What New Jersey health agreement means for state finances
A healthcare benefits deal New Jersey Gov. Phil Murphy forged this week with public-sector labor unions is supposed to provide the cash-strapped state with almost $500 million of savings over the next two years.
The cost-cutting agreement announced Monday with the New Jersey Education Association and other labor groups steers active and retired public workers to in-network doctors and generic drugs. Murphy said the changes approved by the School Employees’ Health Benefits Commission are projected to save the state $496 million combined in 2019 and 2020.
“I thank New Jersey’s educators and public employees for coming to the table in good faith to negotiate ways to provide high-quality health care at the lowest possible cost, leading to improved delivery of health care for beneficiaries and significant cost savings for the state, local governments, and New Jersey taxpayers,” said Murphy in a statement. “I believe in the power of collective bargaining and negotiating in good faith with our workforce.”
The Murphy administration said $274 million of savings will be realized in the coming plan year in healthcare costs for public employees and retirees. An additional $222 million of savings is slated for 2020 from the adoption of Medicare Advantage for both State Health Benefits Program and School Employees’ Health Benefits Program employees as well as the introduction of a new in-network care health plan.
“By making these changes, state and local governments will realize significant savings to the benefit of New Jersey taxpayers,” State Treasurer Elizabeth Maher Muoio said in a statement. “This is a tremendous step in the right direction and we look forward to continuing to work with our partners in labor to find ways to provide health care in the most effective, comprehensive, and cost-efficient way possible.”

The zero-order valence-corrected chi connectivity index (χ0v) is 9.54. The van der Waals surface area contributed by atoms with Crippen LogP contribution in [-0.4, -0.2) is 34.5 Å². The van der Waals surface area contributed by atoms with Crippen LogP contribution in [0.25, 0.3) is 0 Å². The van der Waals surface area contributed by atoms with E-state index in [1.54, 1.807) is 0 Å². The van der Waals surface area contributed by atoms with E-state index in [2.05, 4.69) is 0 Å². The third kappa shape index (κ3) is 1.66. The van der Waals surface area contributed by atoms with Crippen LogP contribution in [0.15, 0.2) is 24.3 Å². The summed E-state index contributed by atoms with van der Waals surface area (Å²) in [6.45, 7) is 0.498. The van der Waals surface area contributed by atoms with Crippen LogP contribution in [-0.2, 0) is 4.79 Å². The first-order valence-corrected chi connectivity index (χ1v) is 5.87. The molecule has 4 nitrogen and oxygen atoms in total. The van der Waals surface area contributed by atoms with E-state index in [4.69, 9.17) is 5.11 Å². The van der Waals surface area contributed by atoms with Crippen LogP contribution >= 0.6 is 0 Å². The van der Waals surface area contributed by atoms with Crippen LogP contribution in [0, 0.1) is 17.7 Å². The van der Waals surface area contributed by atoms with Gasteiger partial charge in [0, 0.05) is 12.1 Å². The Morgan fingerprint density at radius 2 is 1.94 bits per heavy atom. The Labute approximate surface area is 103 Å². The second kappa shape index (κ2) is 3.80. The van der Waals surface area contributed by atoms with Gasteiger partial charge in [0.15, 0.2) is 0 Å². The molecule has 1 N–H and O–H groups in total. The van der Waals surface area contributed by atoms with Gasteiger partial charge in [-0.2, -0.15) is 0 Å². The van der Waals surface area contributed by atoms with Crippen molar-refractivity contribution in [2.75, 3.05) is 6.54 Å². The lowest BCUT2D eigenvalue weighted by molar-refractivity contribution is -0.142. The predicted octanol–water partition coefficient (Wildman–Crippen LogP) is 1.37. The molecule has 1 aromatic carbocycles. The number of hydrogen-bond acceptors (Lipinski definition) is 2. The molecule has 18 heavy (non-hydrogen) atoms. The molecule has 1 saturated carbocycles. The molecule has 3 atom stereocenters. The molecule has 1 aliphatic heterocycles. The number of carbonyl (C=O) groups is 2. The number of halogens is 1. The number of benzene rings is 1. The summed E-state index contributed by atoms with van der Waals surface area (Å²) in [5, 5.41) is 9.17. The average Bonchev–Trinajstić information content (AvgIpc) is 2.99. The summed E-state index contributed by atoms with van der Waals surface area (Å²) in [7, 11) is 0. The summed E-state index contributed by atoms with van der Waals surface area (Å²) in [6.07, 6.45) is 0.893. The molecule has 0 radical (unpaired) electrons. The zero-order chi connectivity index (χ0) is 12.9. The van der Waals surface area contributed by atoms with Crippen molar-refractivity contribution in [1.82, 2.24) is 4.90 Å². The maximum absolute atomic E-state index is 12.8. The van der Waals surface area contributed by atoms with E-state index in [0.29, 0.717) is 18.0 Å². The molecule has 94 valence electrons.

Murphy’s ability to bargain with labor for a healthcare savings agreement is a contrast from predecessor Chris Christie, who often clashed with the NJEA and other labor groups while trying to implement benefit changes. The Democratic governor said active school employee union members will see “a sizable difference” in their premiums for 2019 with rates decreasing by 1.1% compared to a 13% increase they saw last year.
“These changes are a great example of the win-win outcomes we can achieve when labor is viewed as a partner in progress and not an opponent,” NJEA President Marie Blistan said in a statement. “The reforms we helped negotiate with the state’s representatives on the SEHBP Design Committee will save hundreds of millions of dollars for the state while protecting the quality and affordability of our members’ health insurance coverage.”
Massive underfunding levels for the state's public pension systems combined with structural budget challenges triggered 11 bond rating downgrades under Christie to the lowest among U.S. states with the exception of Illinois. The Garden State’s general obligation bonds are now rated A-minus by S&P Global Ratings, A3 by Moody’s Investors Service and A by Fitch Ratings and Kroll Bond Rating Agency.
New Jersey is making a record $3.2 billion contribution to its pension systems this year but that only amounts to 60% of the actuarially determined contribution.
“The cost of providing health care to members of public sector unions has been a major issue for many years,” Tom Bracken, president of the New Jersey Chamber of Commerce, said in a statement. “This positive first step can help us build a stronger economy. It will also relieve pressure on the state budget when it comes to pension payments.”